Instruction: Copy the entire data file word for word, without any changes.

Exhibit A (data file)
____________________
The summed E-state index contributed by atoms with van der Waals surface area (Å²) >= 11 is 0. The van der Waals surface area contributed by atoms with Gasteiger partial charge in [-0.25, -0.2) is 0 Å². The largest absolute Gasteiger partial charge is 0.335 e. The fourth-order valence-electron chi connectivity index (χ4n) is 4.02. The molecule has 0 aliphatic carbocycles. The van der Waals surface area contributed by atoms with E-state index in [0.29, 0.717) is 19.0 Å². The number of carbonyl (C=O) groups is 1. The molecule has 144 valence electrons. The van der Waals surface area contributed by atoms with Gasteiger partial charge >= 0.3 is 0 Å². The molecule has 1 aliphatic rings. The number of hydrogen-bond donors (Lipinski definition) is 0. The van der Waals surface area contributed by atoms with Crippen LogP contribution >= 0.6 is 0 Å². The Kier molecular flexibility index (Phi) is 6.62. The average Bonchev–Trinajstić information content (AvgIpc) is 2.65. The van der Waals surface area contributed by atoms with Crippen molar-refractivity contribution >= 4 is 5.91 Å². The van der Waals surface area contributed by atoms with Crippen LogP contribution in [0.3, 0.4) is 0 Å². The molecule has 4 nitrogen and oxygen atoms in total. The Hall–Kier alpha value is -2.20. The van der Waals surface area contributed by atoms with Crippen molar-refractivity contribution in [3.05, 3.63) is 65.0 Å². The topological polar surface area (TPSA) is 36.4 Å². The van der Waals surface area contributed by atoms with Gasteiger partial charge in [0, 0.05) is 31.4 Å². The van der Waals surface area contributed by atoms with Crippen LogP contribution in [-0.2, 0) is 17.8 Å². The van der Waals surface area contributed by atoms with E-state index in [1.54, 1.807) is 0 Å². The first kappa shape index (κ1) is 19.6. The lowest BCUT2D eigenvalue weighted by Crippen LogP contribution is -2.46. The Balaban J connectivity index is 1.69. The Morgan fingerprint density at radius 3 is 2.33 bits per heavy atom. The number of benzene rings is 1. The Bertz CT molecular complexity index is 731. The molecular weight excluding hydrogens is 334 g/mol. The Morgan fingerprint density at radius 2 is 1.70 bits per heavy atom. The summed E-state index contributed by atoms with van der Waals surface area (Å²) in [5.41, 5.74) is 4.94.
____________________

The summed E-state index contributed by atoms with van der Waals surface area (Å²) >= 11 is 0. The van der Waals surface area contributed by atoms with Gasteiger partial charge in [-0.25, -0.2) is 0 Å². The largest absolute Gasteiger partial charge is 0.335 e. The fourth-order valence-electron chi connectivity index (χ4n) is 4.02. The molecule has 0 aliphatic carbocycles. The van der Waals surface area contributed by atoms with E-state index in [0.29, 0.717) is 19.0 Å². The number of carbonyl (C=O) groups is 1. The molecule has 144 valence electrons. The van der Waals surface area contributed by atoms with Gasteiger partial charge >= 0.3 is 0 Å². The molecule has 1 aliphatic rings. The number of hydrogen-bond donors (Lipinski definition) is 0. The van der Waals surface area contributed by atoms with Crippen LogP contribution >= 0.6 is 0 Å². The Kier molecular flexibility index (Phi) is 6.62. The average Bonchev–Trinajstić information content (AvgIpc) is 2.65. The van der Waals surface area contributed by atoms with Crippen molar-refractivity contribution >= 4 is 5.91 Å². The van der Waals surface area contributed by atoms with Crippen LogP contribution in [0.3, 0.4) is 0 Å². The molecule has 4 nitrogen and oxygen atoms in total. The Hall–Kier alpha value is -2.20. The van der Waals surface area contributed by atoms with Crippen molar-refractivity contribution in [3.05, 3.63) is 65.0 Å². The topological polar surface area (TPSA) is 36.4 Å². The van der Waals surface area contributed by atoms with Gasteiger partial charge in [0, 0.05) is 31.4 Å². The van der Waals surface area contributed by atoms with Crippen LogP contribution in [-0.2, 0) is 17.8 Å². The van der Waals surface area contributed by atoms with E-state index in [1.54, 1.807) is 0 Å². The first kappa shape index (κ1) is 19.6. The lowest BCUT2D eigenvalue weighted by Crippen LogP contribution is -2.46. The Balaban J connectivity index is 1.69. The Morgan fingerprint density at radius 3 is 2.33 bits per heavy atom. The number of benzene rings is 1. The Bertz CT molecular complexity index is 731. The molecular weight excluding hydrogens is 334 g/mol. The Morgan fingerprint density at radius 2 is 1.70 bits per heavy atom. The summed E-state index contributed by atoms with van der Waals surface area (Å²) in [5.41, 5.74) is 4.94.